I’m reading this both because it’s relevant to my research and in anticipation of speaking with Clement Pit-Claudel, the first author. I’ve been thinking more and more about simulators recently; about how it seems like hardware cost evaluation is a major bottleneck in hardware development. I’m interested in this paper as potentially a new take on simulator infrastructure. Also, I’m interested to see whether they support my hunch that cost modeling is a bottleneck.

Right off the bat: we’re dealing with rule-based HDLs (e.g. Bluespec). I wonder how applicable any of this would be to Verilog.

“This paper demonstrates the benefits of completely separating the simulation and synthesis pipelines.”

Readable, compatible with software-debugging tools, and fast.

Fast means 2x to 3x; is that really fast? Even 2x to 3x faster than traditional tools is pretty slow, right?

Nice setup of Verilog vs. HLS, with rule-based languages offering a middle ground: predictable performance with reusable, composable semantics. But Bluespec is painful to debug, because it doesn’t have a good simulator. So that’s what they do here.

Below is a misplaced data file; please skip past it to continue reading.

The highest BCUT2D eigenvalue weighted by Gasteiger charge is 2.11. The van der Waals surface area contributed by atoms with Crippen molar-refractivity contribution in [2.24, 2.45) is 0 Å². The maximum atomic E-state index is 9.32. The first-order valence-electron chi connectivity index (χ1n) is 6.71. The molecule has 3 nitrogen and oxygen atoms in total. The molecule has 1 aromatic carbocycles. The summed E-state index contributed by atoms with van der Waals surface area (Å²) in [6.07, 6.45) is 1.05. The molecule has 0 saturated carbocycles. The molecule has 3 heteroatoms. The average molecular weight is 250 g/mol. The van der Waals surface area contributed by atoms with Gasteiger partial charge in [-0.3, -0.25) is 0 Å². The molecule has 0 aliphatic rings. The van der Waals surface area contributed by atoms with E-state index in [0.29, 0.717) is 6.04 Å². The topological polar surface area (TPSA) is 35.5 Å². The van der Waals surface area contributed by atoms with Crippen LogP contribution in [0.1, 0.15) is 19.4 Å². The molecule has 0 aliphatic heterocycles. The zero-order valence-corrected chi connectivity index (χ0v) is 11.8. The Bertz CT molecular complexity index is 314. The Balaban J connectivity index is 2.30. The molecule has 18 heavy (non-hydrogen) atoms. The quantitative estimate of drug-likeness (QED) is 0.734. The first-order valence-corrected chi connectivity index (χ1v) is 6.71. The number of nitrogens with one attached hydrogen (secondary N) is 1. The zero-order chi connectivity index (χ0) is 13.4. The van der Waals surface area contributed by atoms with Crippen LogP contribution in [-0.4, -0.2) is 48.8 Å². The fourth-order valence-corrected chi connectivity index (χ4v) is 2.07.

They point out the interesting fact that hardware optimizations (e.g. unrolling, instantiating hardware parallelism) often directly hurt simulation.

They’re specifically building a C++ backend for Koika, their Bluespec-like language.

Some of their wins seem to just come from compiling to C++, which has good compilers.

Some of their wins are from optimizations applied (over Koika? over the C++?)

Here’s a question: what from this paper can be exported to the pure-Verilog world? Does something like Verilator, which I think is a competitor in the realm of “fast simulators” use similar techniques to compile Verilog specifically for simulation? Does VCS? Or do they literally just implement the Verilog as written, which would presumably have the problems that they note in this paper?

They note that at small granularity of parallelism, using threads will hurt more than it will help due to overhead. Are they implying that most of the circuit-level parallelism is so granular?

A key point: Koika’s semantics tell you when you can stop executing; we just need to faithfully implement those semantics.

Perhaps answering a previous question, they say:

Our key contribution is showing how to design a compiler that takes advantage of Kôika’s “early-exit” semantics and generates C++ models that are perfectly suited to a CPU’s mostly sequential execution paradigm.

It seems this is very specific to Koika, then; anything else that takes advantage of what’s in this paper would need similar “early-exit” semantics.

By the end I was skimming, but they essentially state a naive simulator, then improve that simulator, and then use design-specific abstract interpretation to do further optimizations.